We spoke with Dominique Hecq about ‘Four Thousand Winks’ which appears in Time, the Microlit anthology edited by Cassandra Atherton and published in 2018 by Spineless Wonders. In this interview, Dominique talks about her approach to writing microlit, what she is reading right now and her favourite time of year for putting pen to paper.
- Tell us about the inspiration behind your microlit for the Time
I was working on a longer piece of fiction in which the main character, Blanche, enters into analysis. I needed a playful micro story of her life’s beginning that would convey her propensity to anxiety (or reluctance to live fully) from birth.
- When it comes to microlit, do you generally start wide and then cut down or do you always plan to write a particular piece as microlit?
Usually, I write a micro story first, and then I might expand. I should also say that I’m part of a prose-poetry group, which is great fun as I tend to bounce off other people’s stories.
- How do you balance reading time with writing time? And tell us about the book/s you are reading at the moment.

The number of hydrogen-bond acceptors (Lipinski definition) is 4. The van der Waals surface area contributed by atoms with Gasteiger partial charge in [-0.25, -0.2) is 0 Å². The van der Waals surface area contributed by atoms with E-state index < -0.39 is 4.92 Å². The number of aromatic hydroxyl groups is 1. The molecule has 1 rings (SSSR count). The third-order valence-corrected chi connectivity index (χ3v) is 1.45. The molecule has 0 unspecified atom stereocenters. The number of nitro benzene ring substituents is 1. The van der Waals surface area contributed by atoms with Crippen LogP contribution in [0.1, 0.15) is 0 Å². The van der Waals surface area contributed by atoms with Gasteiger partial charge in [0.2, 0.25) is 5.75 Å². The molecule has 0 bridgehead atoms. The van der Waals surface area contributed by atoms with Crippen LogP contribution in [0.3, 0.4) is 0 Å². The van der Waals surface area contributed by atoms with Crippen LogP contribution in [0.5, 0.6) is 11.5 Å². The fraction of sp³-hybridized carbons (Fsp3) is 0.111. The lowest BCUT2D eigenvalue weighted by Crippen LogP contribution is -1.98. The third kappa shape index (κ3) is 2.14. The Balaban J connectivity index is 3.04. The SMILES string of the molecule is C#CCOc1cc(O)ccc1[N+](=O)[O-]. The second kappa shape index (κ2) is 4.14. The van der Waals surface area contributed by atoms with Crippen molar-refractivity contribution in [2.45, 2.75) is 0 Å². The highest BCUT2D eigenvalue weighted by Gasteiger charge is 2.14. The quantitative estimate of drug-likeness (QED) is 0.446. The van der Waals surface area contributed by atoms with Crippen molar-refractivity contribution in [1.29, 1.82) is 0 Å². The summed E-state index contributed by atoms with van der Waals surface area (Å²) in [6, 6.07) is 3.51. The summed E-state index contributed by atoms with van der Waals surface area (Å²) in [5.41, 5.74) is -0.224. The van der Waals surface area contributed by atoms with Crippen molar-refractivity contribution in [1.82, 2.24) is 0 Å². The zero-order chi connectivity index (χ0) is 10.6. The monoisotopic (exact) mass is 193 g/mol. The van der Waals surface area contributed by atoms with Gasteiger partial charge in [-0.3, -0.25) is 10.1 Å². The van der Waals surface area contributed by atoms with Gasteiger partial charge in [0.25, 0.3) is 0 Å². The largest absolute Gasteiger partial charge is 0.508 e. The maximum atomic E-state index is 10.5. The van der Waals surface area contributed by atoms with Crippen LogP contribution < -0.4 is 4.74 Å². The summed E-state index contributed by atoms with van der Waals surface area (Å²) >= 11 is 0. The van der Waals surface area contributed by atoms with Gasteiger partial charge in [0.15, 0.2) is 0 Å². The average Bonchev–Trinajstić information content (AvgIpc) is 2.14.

I read when I run out of steam, when the house is too noisy for me to write, when I wake up in the middle of the night, or when it’s too busy in my head. It would be fair to say that I prioritise writing. At the moment I’m reading Ali Smith’s Autumn, Andy Jackson’s Music our bodies can’t hold and dipping in and out of two anthologies: The best Australian poems 2017 edited by Sarah Holland-Batt, and Metamorphic: 21st century poets respond to Ovid, edited by Nessa O’Mahony & Paul Munden. At all times, when insomnia takes hold of me, I read Cordite. At five, I’m ready to write.
- What is your favourite season? Do you prefer to write in winter or summer and why?
I think my favourite season is spring—I love October in Melbourne for the quality of the light. I prefer to write in winter. The heat makes me fractious; it also reminds me of long summer weeks during which I used to write ARC grant applications (eek).
DOMINIQUE HECQ grew up in the French-speaking part of Belgium, then moved to Melbourne to write a PhD on exile in Australian fiction. Some would say she’s become one of the characters in the books she’d been reading. Dominique is the author of fifteen books, the latest being Hush: A Fugue (UWA Publishing, 2017).